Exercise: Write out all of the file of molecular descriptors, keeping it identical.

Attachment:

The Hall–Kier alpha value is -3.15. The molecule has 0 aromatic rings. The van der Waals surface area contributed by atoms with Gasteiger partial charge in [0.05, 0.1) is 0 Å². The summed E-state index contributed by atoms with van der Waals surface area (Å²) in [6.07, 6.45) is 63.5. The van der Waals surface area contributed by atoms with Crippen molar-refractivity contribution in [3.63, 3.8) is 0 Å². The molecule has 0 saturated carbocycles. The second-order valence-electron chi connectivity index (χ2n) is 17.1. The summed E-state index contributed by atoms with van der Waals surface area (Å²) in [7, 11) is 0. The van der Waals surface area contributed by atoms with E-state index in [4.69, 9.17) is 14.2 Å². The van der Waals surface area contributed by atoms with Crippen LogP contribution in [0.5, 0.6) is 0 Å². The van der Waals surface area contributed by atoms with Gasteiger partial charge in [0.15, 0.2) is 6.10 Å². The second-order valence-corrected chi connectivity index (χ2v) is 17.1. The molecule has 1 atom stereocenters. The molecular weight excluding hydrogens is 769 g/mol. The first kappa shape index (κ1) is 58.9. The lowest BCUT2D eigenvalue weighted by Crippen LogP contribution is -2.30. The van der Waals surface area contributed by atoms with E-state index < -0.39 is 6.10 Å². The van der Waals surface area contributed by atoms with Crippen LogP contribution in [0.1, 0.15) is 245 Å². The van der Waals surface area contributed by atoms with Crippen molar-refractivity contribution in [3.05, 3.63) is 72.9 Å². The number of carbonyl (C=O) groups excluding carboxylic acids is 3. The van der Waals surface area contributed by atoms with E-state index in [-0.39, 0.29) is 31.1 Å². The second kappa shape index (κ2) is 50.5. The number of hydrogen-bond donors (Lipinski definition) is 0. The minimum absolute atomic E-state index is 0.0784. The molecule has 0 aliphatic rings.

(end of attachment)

The Hall–Kier alpha value is -3.15. The molecule has 0 aromatic rings. The van der Waals surface area contributed by atoms with Gasteiger partial charge in [0.05, 0.1) is 0 Å². The summed E-state index contributed by atoms with van der Waals surface area (Å²) in [6.07, 6.45) is 63.5. The van der Waals surface area contributed by atoms with Crippen molar-refractivity contribution in [3.63, 3.8) is 0 Å². The molecule has 0 saturated carbocycles. The second-order valence-electron chi connectivity index (χ2n) is 17.1. The summed E-state index contributed by atoms with van der Waals surface area (Å²) in [7, 11) is 0. The van der Waals surface area contributed by atoms with E-state index in [4.69, 9.17) is 14.2 Å². The van der Waals surface area contributed by atoms with Crippen LogP contribution in [0.5, 0.6) is 0 Å². The van der Waals surface area contributed by atoms with Gasteiger partial charge in [0.15, 0.2) is 6.10 Å². The second-order valence-corrected chi connectivity index (χ2v) is 17.1. The molecule has 1 atom stereocenters. The molecular weight excluding hydrogens is 769 g/mol. The first kappa shape index (κ1) is 58.9. The lowest BCUT2D eigenvalue weighted by Crippen LogP contribution is -2.30. The van der Waals surface area contributed by atoms with E-state index < -0.39 is 6.10 Å². The van der Waals surface area contributed by atoms with Crippen LogP contribution in [0.1, 0.15) is 245 Å². The van der Waals surface area contributed by atoms with Crippen molar-refractivity contribution in [3.05, 3.63) is 72.9 Å². The number of carbonyl (C=O) groups excluding carboxylic acids is 3. The van der Waals surface area contributed by atoms with E-state index in [-0.39, 0.29) is 31.1 Å². The second kappa shape index (κ2) is 50.5. The number of hydrogen-bond donors (Lipinski definition) is 0. The minimum absolute atomic E-state index is 0.0784. The molecule has 0 aliphatic rings.